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Friday, October 23, 2020



Dermatitis herpetiformis is a unique chronic blistering disease that can be seen in isolation or in conjunction with celiac sprue. Dermatitis herpetiformis is the cutaneous manifestation of underlying gluten sensitivity. Patients with a genetic predisposition seem to be at risk for development of immunoglobulin A (IgA) autoantibodies that cross-react with gluten proteins and specific components of the skin and gastrointestinal tract. Dermatitis herpetiformis is always associated with small-bowel disease, and in some cases celiac sprue coexists. Patients with dermatitis herpetiformis are at increased risk for development of lymphoma of the gastrointestinal tract, potentially caused by the chronic inflammation and stimulation of the gastrointestinal-associated lymphatic tissue. Following a gluten-free diet cures the disease in both the skin and gastrointestinal locations. 

Clinical Findings: Dermatitis herpetiformis is most frequently seen in the fourth and fifth decades of life, with a higher prevalence in the female Caucasian population. The reason for this preference may be that dermatitis herpetiformis has associations with the human leukocyte antigen (HLA) DQ2 and DQ8 haplotypes. Dermatitis herpetiformis manifests as a symmetric vesicular eruption, which is often preceded by a burning sensation or pruritus. The extensor surfaces of the elbows, knees, and lower back, as well as the scalp, may be involved. The vesicles are fragile and break easily. Erosions and excoriations are frequently seen. Diarrhea can be a recurrent complaint, secondary to involvement of the small bowel. Patients frequently report a flare of the rash and abdominal pain and diarrhea after eating certain foods.


Laboratory testing is frequently performed. High levels of IgA anti–tissue transglutaminase (anti-tTG) antibody and antiendomysial antibodies (EMAs) are commonly found and are highly specific for dermatitis herpetiformis. In cases of suspected sprue, an upper endoscopy can be performed, with a biopsy of the small bowel to evaluate for the characteristic villous atrophy. Pathogenesis: Dermatitis herpetiformis is an auto immune blistering disease that is caused by the development of specific antibodies, notably anti-tTG and EMAs. Tissue transglutaminase (tTG) is very similar to epidermal transglutaminase, and it is believed that the anti-tTG antibodies attack both proteins. This disruption of the epidermal transglutaminase is thought to be responsible for the blistering skin findings. Once the antibodies attach to the epidermal transglutaminase protein, the complement cascade and various cytotoxic cellular events are activated. The anti-EMA test is the most specific of the antibody tests for dermatitis herpetiformis.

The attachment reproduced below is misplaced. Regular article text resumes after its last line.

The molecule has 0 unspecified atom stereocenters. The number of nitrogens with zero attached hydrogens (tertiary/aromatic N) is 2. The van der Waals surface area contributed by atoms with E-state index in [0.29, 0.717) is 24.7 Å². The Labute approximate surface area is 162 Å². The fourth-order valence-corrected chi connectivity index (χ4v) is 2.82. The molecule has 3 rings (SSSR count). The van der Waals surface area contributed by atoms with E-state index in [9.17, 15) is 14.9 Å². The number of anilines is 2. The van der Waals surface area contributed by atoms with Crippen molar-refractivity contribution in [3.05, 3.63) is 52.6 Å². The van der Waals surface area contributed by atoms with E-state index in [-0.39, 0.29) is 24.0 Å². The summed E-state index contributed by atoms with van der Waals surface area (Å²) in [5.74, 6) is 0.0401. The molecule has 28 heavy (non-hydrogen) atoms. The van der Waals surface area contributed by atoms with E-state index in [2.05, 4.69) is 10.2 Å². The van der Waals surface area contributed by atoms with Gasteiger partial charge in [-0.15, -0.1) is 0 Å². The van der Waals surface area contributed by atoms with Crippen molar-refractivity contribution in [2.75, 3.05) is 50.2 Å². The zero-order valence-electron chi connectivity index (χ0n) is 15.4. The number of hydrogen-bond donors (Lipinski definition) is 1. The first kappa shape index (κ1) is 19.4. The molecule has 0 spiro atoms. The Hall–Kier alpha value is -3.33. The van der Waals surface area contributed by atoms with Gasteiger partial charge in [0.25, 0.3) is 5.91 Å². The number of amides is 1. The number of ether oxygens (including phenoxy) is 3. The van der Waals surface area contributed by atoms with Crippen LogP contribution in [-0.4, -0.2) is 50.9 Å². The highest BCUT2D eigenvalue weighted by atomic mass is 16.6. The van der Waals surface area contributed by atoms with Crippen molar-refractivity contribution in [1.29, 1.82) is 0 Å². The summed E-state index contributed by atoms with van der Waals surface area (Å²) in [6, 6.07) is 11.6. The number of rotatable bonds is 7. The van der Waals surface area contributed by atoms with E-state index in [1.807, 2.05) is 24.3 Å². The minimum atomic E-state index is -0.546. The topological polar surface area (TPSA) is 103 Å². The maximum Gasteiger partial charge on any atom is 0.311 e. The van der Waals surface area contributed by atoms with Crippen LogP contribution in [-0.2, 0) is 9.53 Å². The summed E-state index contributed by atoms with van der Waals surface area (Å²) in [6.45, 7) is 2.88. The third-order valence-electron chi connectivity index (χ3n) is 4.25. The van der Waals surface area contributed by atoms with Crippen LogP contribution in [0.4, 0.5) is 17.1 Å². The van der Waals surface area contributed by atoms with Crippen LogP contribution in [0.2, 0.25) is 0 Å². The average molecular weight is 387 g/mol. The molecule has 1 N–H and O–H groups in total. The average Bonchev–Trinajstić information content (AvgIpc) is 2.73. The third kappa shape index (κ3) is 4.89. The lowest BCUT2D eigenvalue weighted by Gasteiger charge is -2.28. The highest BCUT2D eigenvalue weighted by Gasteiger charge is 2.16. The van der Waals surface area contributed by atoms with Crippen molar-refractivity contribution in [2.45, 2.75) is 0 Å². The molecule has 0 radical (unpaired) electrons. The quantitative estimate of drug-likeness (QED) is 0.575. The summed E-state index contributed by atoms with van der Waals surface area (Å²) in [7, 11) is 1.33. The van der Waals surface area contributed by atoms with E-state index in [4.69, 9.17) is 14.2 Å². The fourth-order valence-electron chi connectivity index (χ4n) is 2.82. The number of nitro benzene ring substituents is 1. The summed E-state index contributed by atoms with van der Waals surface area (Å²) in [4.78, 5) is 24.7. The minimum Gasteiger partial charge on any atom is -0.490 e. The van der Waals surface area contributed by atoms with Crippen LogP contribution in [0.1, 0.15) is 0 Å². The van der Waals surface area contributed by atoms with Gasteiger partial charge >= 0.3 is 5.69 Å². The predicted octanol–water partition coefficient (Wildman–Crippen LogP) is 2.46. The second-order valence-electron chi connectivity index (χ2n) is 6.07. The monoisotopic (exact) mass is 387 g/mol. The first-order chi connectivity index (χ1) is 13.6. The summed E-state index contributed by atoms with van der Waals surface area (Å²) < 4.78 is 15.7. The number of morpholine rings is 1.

Histology: Early lesions of dermatitis herpetiformis show subepidermal clefting with a neutrophil-rich infiltrate in the papillary dermis. As the lesions progress, subepidermal blistering becomes prominent, and the papillary dermis is filled with neutrophils. The histological findings of dermatitis herpetiformis can be difficult to differentiate from those of linear IgA bullous dermatosis on routine hematoxylin and eosin staining. Direct immunofluorescence is required to differentiate the two diseases. The direct immunofluorescence staining pattern in dermatitis herpetiformis is that of a speck-led arrangement of IgA within the papillary dermis. In linear IgA bullous disease, as the name implies, a linear pattern along the basement membrane zone is seen.

Treatment: The treatment of dermatitis herpetiformis is twofold. The first aspect of therapy is to control the itching and blistering. This can be rapidly achieved with dapsone or sulfapyridine. The response to these two medications is remarkably quick, with most patients noticing near-resolution of their symptoms within 1 day. In cases of suspected dermatitis herpetiformis that has not been confirmed histologically, dapsone can be used as a therapeutic test: If the patient sees a rapid response after the first day of dapsone therapy, the diagnosis is most certainly dermatitis herpetiformis. Dapsone or alternative medications can treat the blistering and pruritus, but they do not decrease the long-term risk of small-bowel lymphoma. The only means of decreasing and removing the risk of lymphoma is to have the patient adhere to a strict gluten-free diet. This requires nutritional education. If patients are able to entirely avoid gluten-containing products, not only will the rash resolve, but the gastrointestinal abnormalities will resolve, and the risk of lymphoma will return to that of the generalb population.

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